Some of the students for an "assembly" under the trees to thank us and sing some songs to us. In return our group sang some old ballads to them. 
A USA Young Woman with our Bardege Branch Relief Society Counselor and President.
The school's headmaster introducting each person, comparing names with theirs. It was a L-O-N-G day, and a l-o-n-g bus ride, but everyone had a wonderful time, knowing a lot of good was done. You can access more information by going to and Both are excellent organizations.

Four nights...four cities
all south and southeast of Gulu...largely because you really can't go to any city further north in Uganda than Gulu.  We stayed in Kampala, Jinja, Mbale, Lira.  Most of these pictures will be of the Mbale area and the pictures, naturally, will not do justice to what we saw.

Kampala...headlines news.  These is typical related or corruption.  One of our Branch Presidents in Gulu estimates at least 70% of the adult population has HIV.
He's got 12 wives now...just wants 8 more.
This is the "Rain Forest" between Kampala and Jinja.  Good asphalt but dangerous at night as there are many people walking.  Moonlight doesn't reach the road and very hard to see people and bikes.

Jinja...the head of the mighty Nile that flows north to Egypt.  In the display window was this little boy...just sitting on display, I guess.

Jinja window shopping.  A Ugandan nativity scene.
On the street...fellow playing a homemade wooden xylophone. (Akadinda)
Found this fellow in a shop trying on sandals.  I knew right off where he was from but I asked him anyway..."Alabama", he said.  I told him he was my kind of redneck.  Has 2 planes he flies over here with geo equipment looking for energy reserves underground. 
Sunset on the Nile in Jinja.
We stayed with another senior couple in Jinja.  She had placed this on her master bedroom door.  Ah, yes.  Football season begins today!

And this sign on our guest room door.
Up the hills/mountains outside Mbale.  This is corn/maze the locals are drying on the asphalt shoulder of the road.
A restaurant/lodge where we had lunch.
Name of Lodge.  The altitude shown is not correct.  More like 7,000m.
Water falls everywhere you turned to look!
Next time we come here we will walk behind these falls with a guide.  It was a heavy rain while we were there.
At another lodge just down from Sipi.  Wet hair from mist of water fall and a little rain.
Native plant...lush, rich, thick foliage every direction.  This and the beautiful savannahs are what one normally thinks of when he thinks of Africa.

Ladies selling their green bananas...matoki.  Pretty good stuff when cooked up properly.  These ladies carry these on their heads from the mountain sides to the side of the street.  I tried to pick the largest branch of bananas up in the middle..weighed at least 50 pounds.  Couldn't lift it, let alone carry on your head.  These are STRONG women.
Balancing a small branch on Pam.
Lodges for rent at the falls.  Some single, some double, some like a small suite, some dorm style.
This banda might cost $90 but includes two meals.
Inside a single banda.
Multiple beds in a dorm...perfect for visiting grandkids...hint, hint.
Doing a little viewing. Not a clear day or could have "seen forever"

The picture looks like the falls are small, but they are not.  Everything was so beautiful.  We loved being in this lush area of Uganda.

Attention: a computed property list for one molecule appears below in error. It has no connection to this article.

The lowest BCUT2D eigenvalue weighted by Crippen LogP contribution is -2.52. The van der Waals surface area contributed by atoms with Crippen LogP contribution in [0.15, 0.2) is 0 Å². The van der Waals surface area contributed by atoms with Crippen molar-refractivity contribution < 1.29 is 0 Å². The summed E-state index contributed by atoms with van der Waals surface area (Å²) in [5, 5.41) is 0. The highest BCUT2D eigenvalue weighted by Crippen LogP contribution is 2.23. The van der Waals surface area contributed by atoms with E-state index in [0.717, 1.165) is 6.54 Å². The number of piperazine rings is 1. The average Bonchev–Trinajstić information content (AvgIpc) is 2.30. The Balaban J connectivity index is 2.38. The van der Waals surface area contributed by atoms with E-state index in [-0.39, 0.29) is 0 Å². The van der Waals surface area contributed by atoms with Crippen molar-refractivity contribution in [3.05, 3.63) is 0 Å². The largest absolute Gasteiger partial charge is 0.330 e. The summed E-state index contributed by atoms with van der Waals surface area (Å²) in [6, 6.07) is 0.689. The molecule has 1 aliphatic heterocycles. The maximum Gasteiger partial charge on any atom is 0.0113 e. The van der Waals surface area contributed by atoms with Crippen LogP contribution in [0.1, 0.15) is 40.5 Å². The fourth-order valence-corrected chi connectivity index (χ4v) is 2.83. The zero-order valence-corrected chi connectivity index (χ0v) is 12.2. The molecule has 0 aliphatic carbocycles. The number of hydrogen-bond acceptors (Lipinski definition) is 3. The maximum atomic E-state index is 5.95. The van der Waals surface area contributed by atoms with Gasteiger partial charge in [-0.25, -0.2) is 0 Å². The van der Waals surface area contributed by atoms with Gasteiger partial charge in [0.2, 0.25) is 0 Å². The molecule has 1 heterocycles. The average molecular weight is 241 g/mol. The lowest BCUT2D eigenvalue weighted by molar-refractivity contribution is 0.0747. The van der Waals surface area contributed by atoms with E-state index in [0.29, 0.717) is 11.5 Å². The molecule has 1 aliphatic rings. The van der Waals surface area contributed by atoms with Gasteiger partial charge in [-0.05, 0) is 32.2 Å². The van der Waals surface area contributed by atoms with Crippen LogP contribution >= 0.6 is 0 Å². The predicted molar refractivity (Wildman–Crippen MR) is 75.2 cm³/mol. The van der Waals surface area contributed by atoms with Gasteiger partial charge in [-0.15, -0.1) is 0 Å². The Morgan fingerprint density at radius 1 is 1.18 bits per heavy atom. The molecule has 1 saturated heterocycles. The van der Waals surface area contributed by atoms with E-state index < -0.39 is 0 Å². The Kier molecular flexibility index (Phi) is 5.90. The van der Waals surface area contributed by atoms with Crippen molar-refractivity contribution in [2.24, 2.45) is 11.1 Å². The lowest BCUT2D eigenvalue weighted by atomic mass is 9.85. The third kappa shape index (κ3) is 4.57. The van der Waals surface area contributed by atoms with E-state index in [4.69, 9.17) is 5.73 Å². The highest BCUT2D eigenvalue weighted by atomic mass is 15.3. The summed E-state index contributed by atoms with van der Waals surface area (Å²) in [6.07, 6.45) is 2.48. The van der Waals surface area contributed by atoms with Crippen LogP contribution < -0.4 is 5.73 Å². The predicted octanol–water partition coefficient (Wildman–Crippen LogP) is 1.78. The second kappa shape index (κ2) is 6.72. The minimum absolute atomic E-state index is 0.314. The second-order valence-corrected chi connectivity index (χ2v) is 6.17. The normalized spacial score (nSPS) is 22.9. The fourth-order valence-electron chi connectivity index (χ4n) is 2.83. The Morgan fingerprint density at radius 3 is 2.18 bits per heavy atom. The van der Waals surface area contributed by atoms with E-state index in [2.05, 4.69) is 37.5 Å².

Nobody in California has a view like this lady does. Sold us onions, bananas.  The beams cross each other and are eventally filled with mud.  This house is partially constucted.  It is on edge, I mean EDGE of a cliff.
Onions drying in the sunlight.
 You can see the mud stuffed between the timber.

More of Mbale from on high.  It was breathtaking. They have hand gliders up here.  Wondering if our mission president would approve?
The children know how to work.  This one is washing clothes.  I'd be scared to death if he/she were mine.  One step in the wrong direction and off he goes down the mossy rock to who knows where.  This is no slow moving stream but a torrent of water.

Natural waterfall/spring.  Water is channelled through a bamboo shoot to fill up a gery can to drink, wash with.  Little naked boy got scared when we stopped to take picture...ran towards his mom.
 On the road up the mountain.  These roads are superb, nothing like those around Gulu.
 This is a head cushion made from banana leaves the locals use to balance items on their heads.

 Typical houses along side mountain road.
As far as the eye can see...maze plants, banana plants, coffee trees.  We saw some gardens that ran nearly straight up the side of a hill...maybe a 75 degree angle up.  Father in Heaven is pleased to see how the people use what he has given them to prosper on.

Half way up the about that?!   I saw a UAA license plate the other day.

University of Alabama Africa!

 A tippy tap in the mountain.  This is what our two branches in Gulu are doing for a Mormon Helping Hands service project in the area.  This one is missing a bar of soap that should be hanging from the horizontal pole that one uses to wash hands after using the latrine.  Step on the stick at on the ground there and the gery can tips over, pours out just enough water to wash hands.  A major cause of disease here, unclean hands, as you can imagine.  Our two branches hope to put these in various neighborhoods or community centers around Gulu.  Will take a community/neighborhood captain to keep the can filled with water and the soap on the string.  Keeping the soap from being stolen will be the biggest problem.  Lest we be too judgmental of these people, is it any different than the pens, paper clips, copies, time, etc. people steal from their employers in America?

Back on the valley floor....looks a lot like Wyoming just west of Cheyenne.  Huge boulders rolled up against each other.

That's all folks!